Whether it comes from your car's exhaust pipe, dirty smokestacks or a forest fire, air pollution can be deadly. Learn about outdoor air pollutants and the sources of pollution and how they can be cleaned up so everyone can breathe safer, healthier air.
Common Outdoor Air Pollutants
Ozone (also called smog) is currently one of the least-well-controlled pollutants in the United States. It is also one of the most dangerous—and it's invisible.
- Particulate Matter
Particulate matter, or particle pollution, refers to a mix of very tiny solid and liquid particles that are in the air we breathe. It is dangerous enough to shorten your life.
- Nitrogen Dioxide
Nitrogen dioxide is a gas that comes from burning fuels. Live near a busy highway? You may be breathing a lot of nitrogen dioxide.
- Sulfur Dioxide
Sulfur dioxide forms when sulfur-containing fuel such as coal, oil or diesel is burned. Live near a power plant or a port? You may have more sulfur dioxide in your air.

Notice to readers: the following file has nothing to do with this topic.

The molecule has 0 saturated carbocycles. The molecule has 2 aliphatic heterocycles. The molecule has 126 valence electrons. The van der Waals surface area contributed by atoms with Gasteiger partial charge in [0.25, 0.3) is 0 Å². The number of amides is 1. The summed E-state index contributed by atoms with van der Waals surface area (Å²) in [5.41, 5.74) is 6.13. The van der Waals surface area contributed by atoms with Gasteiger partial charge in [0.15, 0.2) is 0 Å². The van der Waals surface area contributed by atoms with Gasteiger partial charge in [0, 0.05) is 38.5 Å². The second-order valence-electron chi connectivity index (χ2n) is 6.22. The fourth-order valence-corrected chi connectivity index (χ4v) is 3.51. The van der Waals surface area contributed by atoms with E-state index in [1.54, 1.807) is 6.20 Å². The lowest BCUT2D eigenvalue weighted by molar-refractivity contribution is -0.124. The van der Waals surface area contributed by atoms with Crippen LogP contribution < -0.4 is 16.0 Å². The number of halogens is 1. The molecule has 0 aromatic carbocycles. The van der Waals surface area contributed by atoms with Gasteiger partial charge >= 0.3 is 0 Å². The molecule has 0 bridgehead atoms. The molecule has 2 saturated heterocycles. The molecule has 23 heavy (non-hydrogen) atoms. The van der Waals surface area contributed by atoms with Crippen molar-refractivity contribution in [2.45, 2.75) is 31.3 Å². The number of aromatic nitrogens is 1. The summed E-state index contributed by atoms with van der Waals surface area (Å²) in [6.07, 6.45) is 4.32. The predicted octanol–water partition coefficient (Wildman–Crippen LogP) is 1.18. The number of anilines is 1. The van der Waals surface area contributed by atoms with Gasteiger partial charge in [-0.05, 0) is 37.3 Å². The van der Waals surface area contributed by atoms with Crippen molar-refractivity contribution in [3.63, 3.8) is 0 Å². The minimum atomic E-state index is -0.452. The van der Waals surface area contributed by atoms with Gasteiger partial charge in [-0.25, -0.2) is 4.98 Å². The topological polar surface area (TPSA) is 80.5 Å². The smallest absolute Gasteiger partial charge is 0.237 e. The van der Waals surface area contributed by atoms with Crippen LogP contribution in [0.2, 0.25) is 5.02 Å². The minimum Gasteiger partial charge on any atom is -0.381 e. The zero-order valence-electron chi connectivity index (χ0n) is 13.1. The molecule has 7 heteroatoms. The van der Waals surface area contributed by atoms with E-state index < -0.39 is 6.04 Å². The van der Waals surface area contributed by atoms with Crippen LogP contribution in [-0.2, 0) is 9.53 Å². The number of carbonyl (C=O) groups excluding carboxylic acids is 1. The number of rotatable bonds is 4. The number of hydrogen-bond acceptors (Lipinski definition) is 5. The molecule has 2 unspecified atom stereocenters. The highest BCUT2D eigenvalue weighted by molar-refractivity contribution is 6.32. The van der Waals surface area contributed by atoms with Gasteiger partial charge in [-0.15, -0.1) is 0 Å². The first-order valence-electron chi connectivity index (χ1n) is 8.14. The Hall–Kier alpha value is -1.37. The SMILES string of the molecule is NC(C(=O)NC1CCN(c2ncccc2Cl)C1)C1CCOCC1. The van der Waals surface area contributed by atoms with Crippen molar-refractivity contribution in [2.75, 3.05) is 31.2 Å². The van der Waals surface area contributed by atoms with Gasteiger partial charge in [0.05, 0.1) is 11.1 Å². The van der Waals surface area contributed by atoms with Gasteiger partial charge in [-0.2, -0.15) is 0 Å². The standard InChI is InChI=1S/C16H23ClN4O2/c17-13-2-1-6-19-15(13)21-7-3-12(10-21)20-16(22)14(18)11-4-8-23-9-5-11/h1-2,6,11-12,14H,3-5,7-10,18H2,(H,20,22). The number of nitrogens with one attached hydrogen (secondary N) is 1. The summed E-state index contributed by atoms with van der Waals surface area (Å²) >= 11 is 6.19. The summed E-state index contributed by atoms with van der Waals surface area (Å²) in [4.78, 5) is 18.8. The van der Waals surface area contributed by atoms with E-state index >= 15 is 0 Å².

- Carbon Monoxide
Carbon monoxide is another gas that forms from burning fuels. High levels often show up near roadways.
- Toxic Air Pollutants
Nearly 200 other pollutants emitted into the air can cause diseases, including lung cancer, or cause other harmful effects.
Pollution Sources and Solutions
- Electric Utilities
Electric utilities burning coal, natural gas, oil and biomass produce air pollutants that harm lung health.
Vehicles and equipment used to move people, goods and fuel from one place to another can pollute the air and harm human health.
- Residential Sources
Heating, cooling and powering our homes all produce emissions that can harm health, including in our own neighborhoods.
- Commercial and Industrial
Harmful emissions come from heating, cooling and powering businesses and industrial operations, as well as from manufacturing processes.
- Emergencies and Natural Disasters
Wildfires, flooding, hurricanes and other natural events can create unhealthy air, especially for people with lung disease. And the cleanup often adds to the challenge.
- Climate Change
Climate change amplifies the risk of unhealthy levels of air pollution.
Page last updated: August 17, 2021